All one's must mean something besides being the first day and the New Year 2011. We spent it combining the old with the new. The Old Sturbridge Village is close to where we live and offers something of interest for everyone. It is quite different in the winter yet, is picturesque and serene, depending on the number of visitors, you can almost have the place to yourself.
My five-year-old grandson came along to see the animals. The natural dirt roadway and paths were heaping with mud and droppings from the horse drawn carriage. Their was no electricity then, nor indoor facilities. They lived "green" in New England. This is incredible. We don't have to go far to learn what we must do. The question is, can we? Would we?I don't know if I could stand the mud being dragged into the home. It is a life of hardship. Some had carriages that they were pushing around, and I felt sorry for them. The good news was that at least, it was a beautiful day to walk around. At least at five, Nate could walk and thankfully we didn't have to carry him.
We saw a man taking photos of the covered bridge from a distance, a rare sight-- as there are few covered bridges left. I saw one in New Hampshire once. He took an interest in the way handcrafted fences were joined through a hole, having been slivered by an axe to a point noticing that some were placed in v shapes. The only building he cared to go in was the school, because we told them that they heated with a wood stove, like his dad used to in the cellar. He looked at what was a primitive version of possibly a very small pot belly stove with the chimney of tin running straight up and across the ceiling to vent outside. He was interested in what people miss entirely, the water run off drainage systems of trenches and huge stones, primitive culverts. Everyone wants to go to Freeman farm to see the animals. We saw dark pigs, chickens, hens, a real hay loft, cows, bulls and sheep. Apple or cherry trees lined the edge of the road supplying the family with fruit, and within the yard piles of mulch awaits the spring. Plants were trimmed back, the old-fashioned way with a sickle. The duck pond was frozen over and they didn't have ducks and geese today, but then he spotted it, the grist and lumber mills. I was satisfied to know that is where wheat was ground into flour and lumber cut for all their building need. He was interested in the engineering aspect of it, the water flow into a waterfall, and huge wheel that operated the gear that eventually caused the saw to go up and down cutting the wood, or moving the large crushing and grinding stones. All of it was at a standstill, due to the icing which I would not have seen built up on the sides of the operation, but through his observation. We dodged the tracks of the droppings, leading us to walk on the covered bridge, he looking through the cracks at the water underneath and was awed by the view of the Quinebaug on the right, which offered boat rides in good weather.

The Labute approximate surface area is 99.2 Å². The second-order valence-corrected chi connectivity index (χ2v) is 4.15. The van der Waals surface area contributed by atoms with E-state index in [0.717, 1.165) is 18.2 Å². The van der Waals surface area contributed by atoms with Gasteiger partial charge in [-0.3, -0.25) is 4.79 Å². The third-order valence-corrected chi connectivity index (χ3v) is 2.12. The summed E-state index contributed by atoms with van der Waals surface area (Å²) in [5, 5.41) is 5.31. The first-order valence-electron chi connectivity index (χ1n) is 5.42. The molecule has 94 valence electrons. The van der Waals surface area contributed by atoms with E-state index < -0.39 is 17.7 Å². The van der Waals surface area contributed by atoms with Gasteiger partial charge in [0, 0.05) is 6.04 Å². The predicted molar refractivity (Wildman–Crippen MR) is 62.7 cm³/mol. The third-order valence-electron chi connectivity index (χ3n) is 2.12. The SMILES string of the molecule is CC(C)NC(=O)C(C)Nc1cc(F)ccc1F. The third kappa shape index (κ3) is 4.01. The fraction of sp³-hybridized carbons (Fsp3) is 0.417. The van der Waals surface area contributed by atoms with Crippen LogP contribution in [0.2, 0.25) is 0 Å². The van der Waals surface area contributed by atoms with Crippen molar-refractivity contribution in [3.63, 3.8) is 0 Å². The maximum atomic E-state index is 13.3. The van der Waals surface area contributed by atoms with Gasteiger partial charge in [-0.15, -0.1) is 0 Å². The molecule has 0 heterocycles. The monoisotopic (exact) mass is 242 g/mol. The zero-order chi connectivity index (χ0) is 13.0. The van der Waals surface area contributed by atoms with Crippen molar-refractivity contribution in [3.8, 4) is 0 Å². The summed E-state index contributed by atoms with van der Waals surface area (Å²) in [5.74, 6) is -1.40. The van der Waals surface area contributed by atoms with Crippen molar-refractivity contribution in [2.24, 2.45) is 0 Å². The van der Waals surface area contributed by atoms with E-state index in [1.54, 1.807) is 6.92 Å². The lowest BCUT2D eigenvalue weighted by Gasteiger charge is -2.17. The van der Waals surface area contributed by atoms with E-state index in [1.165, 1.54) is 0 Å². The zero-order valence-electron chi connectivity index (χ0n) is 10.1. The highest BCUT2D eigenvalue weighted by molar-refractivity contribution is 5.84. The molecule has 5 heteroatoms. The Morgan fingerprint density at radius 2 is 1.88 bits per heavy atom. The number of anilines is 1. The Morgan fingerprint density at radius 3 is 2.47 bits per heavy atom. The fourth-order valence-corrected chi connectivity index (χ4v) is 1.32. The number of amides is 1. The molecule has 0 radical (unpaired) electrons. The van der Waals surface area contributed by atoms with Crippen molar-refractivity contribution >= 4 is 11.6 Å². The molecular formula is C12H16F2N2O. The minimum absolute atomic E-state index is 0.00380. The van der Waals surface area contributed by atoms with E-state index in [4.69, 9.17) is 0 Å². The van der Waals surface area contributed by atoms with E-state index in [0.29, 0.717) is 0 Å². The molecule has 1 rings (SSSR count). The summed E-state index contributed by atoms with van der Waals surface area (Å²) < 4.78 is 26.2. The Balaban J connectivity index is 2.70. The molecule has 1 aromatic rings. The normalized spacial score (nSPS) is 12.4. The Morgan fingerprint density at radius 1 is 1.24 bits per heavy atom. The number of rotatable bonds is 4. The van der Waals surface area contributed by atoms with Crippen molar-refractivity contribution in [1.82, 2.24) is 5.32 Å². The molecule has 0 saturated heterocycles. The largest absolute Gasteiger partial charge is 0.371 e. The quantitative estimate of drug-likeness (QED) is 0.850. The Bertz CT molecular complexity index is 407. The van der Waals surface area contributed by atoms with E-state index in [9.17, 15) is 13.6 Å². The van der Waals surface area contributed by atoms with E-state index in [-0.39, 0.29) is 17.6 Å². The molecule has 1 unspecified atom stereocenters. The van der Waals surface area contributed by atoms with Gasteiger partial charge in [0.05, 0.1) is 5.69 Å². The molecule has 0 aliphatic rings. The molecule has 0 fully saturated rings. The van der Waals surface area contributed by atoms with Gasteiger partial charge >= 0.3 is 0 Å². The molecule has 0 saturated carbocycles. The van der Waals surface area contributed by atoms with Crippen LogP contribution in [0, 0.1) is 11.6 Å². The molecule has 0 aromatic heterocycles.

One of my favorite houses is the wealthiest on the block of course, hoping to be able to go in and look around. But no, he had no interest this time, only in the garden with the huge rounded white trellis that grew grapes in the summer time. It had benches which looked out onto the water, (Quinnebaug), and had a bird's eye view of the beautiful covered bridge.
There were two other buildings that we got to go into, the general and gift stores, looking for a toy, like a boat. Several times, while walking he stopped to view planes in the sky as he does everywhere he goes, this time, though we felt as if we were in the twilight zone. No they would not have any planes, either! He left disappointed.
I thought about how much life has to offer him at his young age in comparison to the youth in those days. I wondered how much the world would change as he grows and what will it have to offer when he becomes my age. I left thankful.
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